Estate planning, the process of planning how to preserve your assets for your heirs, is not just for the very wealthy. Everyone should engage in some form of estate planning. After working hard for many years, building up a business, and accumulating assets, you should make sure that those assets will not be unnecessarily used up but are preserved for your survivors. Here’s a basic guide to wills, trusts, and other estate planning tools.
What constitutes your estate? Essentially, it includes everything you own at the time of your death minus your debts. Occasionally, rules can apply which may bring back into your estate assets you’ve given away, or thought you’d given away.
Taxation considerations for your estate will vary depending on factors such as where you live and the total value of your estate. That’s why it’s so important for you to speak with your accountant to determine the most appropriate way for you to establish an estate plan that works for you.
In addition to a last will and testament, there are other important tools and documents you should consider:
- Postmortem letter
- Life insurance
A common misconception is that trusts are only suited for use by the very wealthy. That is just not the case today. People of a wide variety of income levels use them as estate planning tools. Trusts are complex and costly to set up and run, requiring a higher level of services from an attorney than wills. They are useful in accomplishing various estate and financial planning goals. Trusts can be used for many worthwhile purposes, some of which are listed below:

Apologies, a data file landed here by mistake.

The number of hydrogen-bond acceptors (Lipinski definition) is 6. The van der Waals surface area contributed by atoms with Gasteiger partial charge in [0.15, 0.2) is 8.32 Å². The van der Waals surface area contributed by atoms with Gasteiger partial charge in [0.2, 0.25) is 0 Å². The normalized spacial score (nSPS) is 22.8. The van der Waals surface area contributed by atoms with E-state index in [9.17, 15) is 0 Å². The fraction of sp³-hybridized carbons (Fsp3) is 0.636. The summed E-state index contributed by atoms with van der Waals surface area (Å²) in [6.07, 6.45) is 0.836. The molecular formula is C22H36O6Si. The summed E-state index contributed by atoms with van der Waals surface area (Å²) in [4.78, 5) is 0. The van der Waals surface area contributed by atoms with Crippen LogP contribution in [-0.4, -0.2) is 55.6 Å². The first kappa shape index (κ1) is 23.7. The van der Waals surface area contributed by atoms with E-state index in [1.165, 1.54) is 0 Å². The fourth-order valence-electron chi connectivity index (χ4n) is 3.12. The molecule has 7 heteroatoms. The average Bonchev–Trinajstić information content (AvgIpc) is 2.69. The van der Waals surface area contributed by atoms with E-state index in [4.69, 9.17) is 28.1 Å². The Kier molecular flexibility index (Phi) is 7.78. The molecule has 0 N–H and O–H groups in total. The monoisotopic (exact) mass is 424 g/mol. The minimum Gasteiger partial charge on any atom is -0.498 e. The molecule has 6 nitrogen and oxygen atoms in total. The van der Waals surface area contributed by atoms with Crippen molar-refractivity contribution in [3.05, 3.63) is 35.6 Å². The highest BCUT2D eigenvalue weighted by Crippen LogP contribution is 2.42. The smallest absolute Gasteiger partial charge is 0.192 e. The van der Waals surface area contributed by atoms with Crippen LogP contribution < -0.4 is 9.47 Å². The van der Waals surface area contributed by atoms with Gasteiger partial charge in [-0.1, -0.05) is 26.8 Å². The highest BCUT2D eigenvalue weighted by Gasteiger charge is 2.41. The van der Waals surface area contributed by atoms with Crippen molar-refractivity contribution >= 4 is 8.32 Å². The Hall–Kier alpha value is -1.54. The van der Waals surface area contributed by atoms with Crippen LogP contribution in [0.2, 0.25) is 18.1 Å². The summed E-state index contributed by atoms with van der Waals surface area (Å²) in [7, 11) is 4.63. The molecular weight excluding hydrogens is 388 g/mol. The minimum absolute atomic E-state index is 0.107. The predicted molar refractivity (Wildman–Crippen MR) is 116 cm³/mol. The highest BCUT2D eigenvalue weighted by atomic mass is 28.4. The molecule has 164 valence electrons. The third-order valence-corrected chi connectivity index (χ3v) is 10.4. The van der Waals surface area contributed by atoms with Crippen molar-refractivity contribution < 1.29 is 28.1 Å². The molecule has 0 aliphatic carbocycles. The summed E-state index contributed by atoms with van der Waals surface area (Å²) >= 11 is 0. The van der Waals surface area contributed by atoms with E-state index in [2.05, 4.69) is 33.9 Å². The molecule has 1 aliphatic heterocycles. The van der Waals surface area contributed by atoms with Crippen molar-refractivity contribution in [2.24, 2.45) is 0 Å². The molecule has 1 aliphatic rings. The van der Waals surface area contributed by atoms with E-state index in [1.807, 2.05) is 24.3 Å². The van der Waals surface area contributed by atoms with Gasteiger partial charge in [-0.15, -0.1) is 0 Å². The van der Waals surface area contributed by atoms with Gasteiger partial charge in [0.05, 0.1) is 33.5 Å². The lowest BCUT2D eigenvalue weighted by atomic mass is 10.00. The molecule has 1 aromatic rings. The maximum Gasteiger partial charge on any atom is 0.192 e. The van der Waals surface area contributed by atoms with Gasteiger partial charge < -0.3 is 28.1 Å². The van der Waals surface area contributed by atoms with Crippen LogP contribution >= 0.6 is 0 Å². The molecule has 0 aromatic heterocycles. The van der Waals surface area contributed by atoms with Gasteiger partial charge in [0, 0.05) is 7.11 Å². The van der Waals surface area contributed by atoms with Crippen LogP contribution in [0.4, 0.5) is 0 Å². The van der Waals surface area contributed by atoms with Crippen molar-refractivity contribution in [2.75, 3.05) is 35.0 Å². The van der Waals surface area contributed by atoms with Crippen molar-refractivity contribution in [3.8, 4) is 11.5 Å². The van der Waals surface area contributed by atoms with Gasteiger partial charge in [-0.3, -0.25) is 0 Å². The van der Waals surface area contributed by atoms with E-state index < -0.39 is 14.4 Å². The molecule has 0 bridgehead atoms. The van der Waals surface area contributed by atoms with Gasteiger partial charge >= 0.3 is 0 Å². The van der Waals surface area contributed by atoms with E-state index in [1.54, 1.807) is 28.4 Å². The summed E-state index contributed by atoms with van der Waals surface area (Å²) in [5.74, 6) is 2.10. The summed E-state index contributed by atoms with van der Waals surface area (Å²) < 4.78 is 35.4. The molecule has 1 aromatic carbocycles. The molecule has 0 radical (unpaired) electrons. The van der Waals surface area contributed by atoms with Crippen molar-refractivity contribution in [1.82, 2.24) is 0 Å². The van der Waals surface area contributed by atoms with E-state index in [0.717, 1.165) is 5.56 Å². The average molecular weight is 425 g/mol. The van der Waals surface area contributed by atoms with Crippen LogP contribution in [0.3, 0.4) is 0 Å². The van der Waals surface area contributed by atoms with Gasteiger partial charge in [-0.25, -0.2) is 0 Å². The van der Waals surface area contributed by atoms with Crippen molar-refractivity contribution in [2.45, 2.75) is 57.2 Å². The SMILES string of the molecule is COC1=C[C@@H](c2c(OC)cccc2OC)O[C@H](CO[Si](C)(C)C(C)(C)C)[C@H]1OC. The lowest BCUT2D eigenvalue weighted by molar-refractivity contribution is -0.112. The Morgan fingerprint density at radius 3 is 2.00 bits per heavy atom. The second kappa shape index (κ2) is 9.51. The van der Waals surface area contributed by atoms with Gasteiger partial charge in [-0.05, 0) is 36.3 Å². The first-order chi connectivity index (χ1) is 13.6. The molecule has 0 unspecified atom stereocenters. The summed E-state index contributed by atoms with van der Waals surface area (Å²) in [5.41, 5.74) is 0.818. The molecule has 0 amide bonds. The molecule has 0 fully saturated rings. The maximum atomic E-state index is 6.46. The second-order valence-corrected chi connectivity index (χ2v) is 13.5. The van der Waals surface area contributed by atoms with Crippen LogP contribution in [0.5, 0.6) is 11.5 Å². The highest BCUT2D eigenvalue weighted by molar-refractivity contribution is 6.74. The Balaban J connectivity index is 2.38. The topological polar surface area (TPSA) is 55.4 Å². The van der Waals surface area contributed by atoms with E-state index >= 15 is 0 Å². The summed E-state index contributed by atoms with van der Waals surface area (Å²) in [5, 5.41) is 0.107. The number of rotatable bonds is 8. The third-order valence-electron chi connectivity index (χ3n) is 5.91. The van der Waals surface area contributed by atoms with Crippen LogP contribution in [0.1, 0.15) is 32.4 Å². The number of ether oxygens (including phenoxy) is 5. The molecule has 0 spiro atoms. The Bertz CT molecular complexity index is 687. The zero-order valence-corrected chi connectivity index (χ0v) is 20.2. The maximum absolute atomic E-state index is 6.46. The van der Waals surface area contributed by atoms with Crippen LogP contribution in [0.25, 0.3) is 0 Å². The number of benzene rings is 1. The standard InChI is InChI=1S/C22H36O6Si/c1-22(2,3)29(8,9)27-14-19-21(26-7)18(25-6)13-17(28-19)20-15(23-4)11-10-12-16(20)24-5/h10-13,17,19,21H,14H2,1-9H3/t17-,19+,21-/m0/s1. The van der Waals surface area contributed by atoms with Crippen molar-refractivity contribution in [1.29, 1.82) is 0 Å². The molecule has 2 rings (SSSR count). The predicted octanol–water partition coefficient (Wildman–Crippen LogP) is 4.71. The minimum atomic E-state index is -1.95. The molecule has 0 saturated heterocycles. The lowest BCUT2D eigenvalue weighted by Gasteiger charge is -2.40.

- Giving property to children
- Reducing estate taxes
- Leaving assets to a spouse
- Providing for life insurance used to pay estate tax
Your accountant, together with your attorney will be able to advise you if a trust is a viable proposition for you.
If you pass away, will anyone but you know where your tax records and supporting tax documents are located? How about your important documents such as deeds, titles, wills, insurance papers? Do these people know who your accountant/ your lawyer/ your broker is? By failing to leave your heirs this information, it will cause a lot of headaches and may also result in additional taxes and costs being incurred without the appropriate documentation.
The main purpose of life insurance is to provide for the welfare of survivors. But life insurance can also serve as an estate-planning tool. For example, it can be used to finance the payment of future estate taxes or to finance a buy-out of a deceased’s interest in a business. It can also be used to pay funeral and final expenses and debts.